Pikit stop over: Pamogon coffee break
Stall No. 04
Pikit Public Market
For coffee drinkers, a natural choice for a stop over in between Cotabato and Davao cities aside from rest room visits and road side meals, is the Pikit Public Market.
Aside from it being a vibrant and busy market place, it offers Pikit’s famous Pamogon “excelsa” coffee.
We scoured for that ‘aromatic’ redemption and found it for sale in many stalls at P130 per kilo.
I had been curious about what makes the humble native Pamogon coffee unique. I’ve been drinking this coffee for a while and I wanted to know more about how this was made.
And in this recent trip to Central Mindanao I wanted to know the answers.
From Kutawato, we traveled back to Davao City Monday to swing from a field consultation for a training in June.
I’ve got one discovery, which is perhaps no longer new to others. The famous coffee is dried, roasted and processed in Pikit by many vendors using beans bought from Davao and other neighboring places.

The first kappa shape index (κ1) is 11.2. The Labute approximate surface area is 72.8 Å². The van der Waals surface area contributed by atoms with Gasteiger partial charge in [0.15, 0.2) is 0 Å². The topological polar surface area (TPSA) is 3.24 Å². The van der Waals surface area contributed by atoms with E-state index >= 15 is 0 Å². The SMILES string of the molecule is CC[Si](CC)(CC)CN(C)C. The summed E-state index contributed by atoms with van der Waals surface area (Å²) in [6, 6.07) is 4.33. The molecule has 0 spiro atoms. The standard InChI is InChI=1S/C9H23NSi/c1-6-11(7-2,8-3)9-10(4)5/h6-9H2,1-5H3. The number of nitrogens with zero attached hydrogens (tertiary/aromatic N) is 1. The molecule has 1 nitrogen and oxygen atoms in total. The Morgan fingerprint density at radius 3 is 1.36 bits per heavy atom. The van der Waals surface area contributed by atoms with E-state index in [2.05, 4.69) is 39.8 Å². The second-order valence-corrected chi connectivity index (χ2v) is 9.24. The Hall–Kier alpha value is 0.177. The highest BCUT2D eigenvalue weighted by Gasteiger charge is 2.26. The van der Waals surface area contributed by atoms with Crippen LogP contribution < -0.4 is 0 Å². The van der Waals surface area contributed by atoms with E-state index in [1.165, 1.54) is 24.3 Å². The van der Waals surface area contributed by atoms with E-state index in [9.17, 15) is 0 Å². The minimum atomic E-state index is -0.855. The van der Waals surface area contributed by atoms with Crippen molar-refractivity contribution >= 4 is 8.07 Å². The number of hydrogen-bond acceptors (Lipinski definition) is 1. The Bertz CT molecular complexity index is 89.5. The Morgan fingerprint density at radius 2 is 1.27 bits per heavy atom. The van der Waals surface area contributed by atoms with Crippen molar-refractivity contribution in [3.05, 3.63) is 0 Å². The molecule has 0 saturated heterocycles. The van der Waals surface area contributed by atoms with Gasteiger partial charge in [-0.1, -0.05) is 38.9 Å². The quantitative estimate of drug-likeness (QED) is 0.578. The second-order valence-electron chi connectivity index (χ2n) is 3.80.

Vendors at the market said the coffee is known all through out by the name “Pamogon” because it is traded widely by an Ilocano “kape-talista” who got the Maguindanao monicker of the Maya bird.
I’ve bought from another store where I haggled and earned a 10 percent discount. But we dropped by the store run by the trader, “Pamogon”.
He’s got the biggest stock in that “coffee and sugar” section of the market.
Thelma, from whomI bought my one month supply said they buy coffee beans from Pamogon and process the coffee by themselves.
So Pikit coffee is actually coffee from around North Cotabato (and even Davao and other Mindanao areas) “traded” by kape-talista Pamogon and processed by Pikit entrepeneurs. All the while, I thought it was also grown in Pikit.
That is my one simple discovery this week.